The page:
Editorial: Should the government be able to ban TikTok?


Over 175 million people have downloaded TikTok in the U.S. and over 1 billion globally. 

Editorial Board

The government should not be able to ban an app. 

President Donald Trump plans to ban the Chinese app TikTok if it’s not sold by Sept. 15. Should the government be able to ban apps in the United States? No. That action comes too close to the suppression of speech. There’s a difference between banning an app or website to comply with specific regulations and banning it altogether. 

Freedom of speech is in the Constitution.

TikTok is an app that allows for the distribution of ideas and expressions. It is precisely for these reasons the app is not available in China. The Communist Party of China is quick to nix or curate any illusion or allusion of freedom of speech. Unlike China, we have a Constitution that ensures we continue to have individual freedoms, even if some people use them to troll our president.

Just recently, TikTokers requested about a million tickets for the Trump rally in Tulsa, Oklahoma, but only 6,200 people showed up. In a tweet, Trump seemed proud of the almost 1 million ticket requests. He later found out about the TikTokers’ prank.

However frustrating it may have been for the president, this is no reason to ban an app. Of course, the app is not without controversy in other countries.

Earlier in June, it was banned by the government of India, along with 58 other apps, by Chinese firms due to concerns of “national security” and misuse of data collected from users. It should be noted Chinese troops killed 20 Indian soldiers weeks earlier before the ban in a clash at the Line of Actual Control in Ladakh.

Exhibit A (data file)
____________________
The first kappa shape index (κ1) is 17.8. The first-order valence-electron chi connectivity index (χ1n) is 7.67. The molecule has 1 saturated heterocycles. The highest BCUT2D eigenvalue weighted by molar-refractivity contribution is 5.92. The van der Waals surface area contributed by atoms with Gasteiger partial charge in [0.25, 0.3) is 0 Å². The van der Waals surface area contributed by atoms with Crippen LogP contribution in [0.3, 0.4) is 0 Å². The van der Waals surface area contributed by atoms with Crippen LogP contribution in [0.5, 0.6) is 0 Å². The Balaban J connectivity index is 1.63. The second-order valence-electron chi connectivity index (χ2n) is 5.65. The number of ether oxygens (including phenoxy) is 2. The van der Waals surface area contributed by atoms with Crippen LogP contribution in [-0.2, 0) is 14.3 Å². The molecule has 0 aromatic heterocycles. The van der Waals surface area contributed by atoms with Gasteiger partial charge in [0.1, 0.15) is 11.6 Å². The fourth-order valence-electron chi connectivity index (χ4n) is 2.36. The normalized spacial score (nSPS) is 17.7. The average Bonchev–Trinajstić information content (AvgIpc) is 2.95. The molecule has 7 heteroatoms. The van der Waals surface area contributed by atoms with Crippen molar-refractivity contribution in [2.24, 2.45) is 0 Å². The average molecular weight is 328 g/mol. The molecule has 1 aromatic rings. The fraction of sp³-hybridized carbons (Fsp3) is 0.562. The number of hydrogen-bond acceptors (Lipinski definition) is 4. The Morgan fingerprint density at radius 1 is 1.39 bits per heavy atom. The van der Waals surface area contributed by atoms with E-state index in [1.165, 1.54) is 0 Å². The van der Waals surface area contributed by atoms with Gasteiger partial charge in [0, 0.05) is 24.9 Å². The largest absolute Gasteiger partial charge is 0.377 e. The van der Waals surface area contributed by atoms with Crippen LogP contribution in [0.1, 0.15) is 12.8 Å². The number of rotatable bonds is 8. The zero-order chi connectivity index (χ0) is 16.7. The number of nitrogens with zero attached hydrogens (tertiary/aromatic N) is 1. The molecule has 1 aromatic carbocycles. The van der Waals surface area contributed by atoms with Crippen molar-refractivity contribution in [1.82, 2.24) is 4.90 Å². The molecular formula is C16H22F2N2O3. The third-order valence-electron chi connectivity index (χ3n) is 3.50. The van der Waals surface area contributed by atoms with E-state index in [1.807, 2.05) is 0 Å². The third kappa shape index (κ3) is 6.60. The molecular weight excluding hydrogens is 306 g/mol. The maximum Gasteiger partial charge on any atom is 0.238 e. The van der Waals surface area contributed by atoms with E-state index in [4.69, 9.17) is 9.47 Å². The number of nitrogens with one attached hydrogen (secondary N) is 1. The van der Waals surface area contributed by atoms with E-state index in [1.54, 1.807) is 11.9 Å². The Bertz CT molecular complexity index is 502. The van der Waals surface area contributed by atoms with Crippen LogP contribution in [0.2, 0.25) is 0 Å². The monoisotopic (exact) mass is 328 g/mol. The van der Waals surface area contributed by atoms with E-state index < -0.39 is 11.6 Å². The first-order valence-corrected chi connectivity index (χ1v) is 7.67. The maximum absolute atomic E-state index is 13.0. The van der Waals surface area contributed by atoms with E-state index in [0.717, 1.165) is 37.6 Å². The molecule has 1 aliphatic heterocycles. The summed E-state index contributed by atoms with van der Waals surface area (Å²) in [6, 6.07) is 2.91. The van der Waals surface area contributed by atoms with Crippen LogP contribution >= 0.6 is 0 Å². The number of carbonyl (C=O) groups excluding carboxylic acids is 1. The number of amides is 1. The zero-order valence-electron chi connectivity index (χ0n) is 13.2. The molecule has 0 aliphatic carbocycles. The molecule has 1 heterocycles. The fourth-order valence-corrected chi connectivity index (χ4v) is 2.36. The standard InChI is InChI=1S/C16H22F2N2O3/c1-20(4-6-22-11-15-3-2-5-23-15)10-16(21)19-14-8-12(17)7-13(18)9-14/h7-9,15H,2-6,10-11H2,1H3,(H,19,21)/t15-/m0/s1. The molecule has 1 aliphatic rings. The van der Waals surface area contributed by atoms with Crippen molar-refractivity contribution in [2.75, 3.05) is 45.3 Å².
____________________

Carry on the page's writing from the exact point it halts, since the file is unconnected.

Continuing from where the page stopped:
The app may also suffer a similar fate in Australia shortly. 

The Chinese company ByteDance owns TikTok. In 2017, the government of Xi Jinping drafted a new intelligence law that tightened the legal basis to essentially coerce Chinese private companies along with foreign companies on Chinese soil to “cooperate” with the government. Part of that law states “any organization or citizen shall support, assist and cooperate with state intelligence work according to law.” 

This is one of the real concerns many people should have. 

However, we do not need to look across the pond to find incidents of misuse of our data by our very own. Facebook’s lax rules allowed Cambridge Analytica and the Trump campaign to illegally harness data to build profiles on voters for the 2016 presidential campaign. Facebook was not banned. 

ByteDance has said over and over it does not share data with the Chinese government or store data in China, though, we don’t know. Given the Chinese laws, at any point, these things could change. China indeed restricts what goes on the platform in some countries. For example, they have minimized the coverage of the Hong Kong protests and censored videos related to Tiananmen Square or Tibetan independence, among others. 

Removing the app altogether breeds censorship. If there is no real and substantial proof an app is a threat to national security, then the government has no business banning an app. In the long run, the government may be able to prove their case, but until then, there should not be any doubt this is a democratic country.

We cannot be like China, where the government decides what companies are allowed to exist. If the president goes through and bans TikTok with no proof, then what would that make us? What would be next?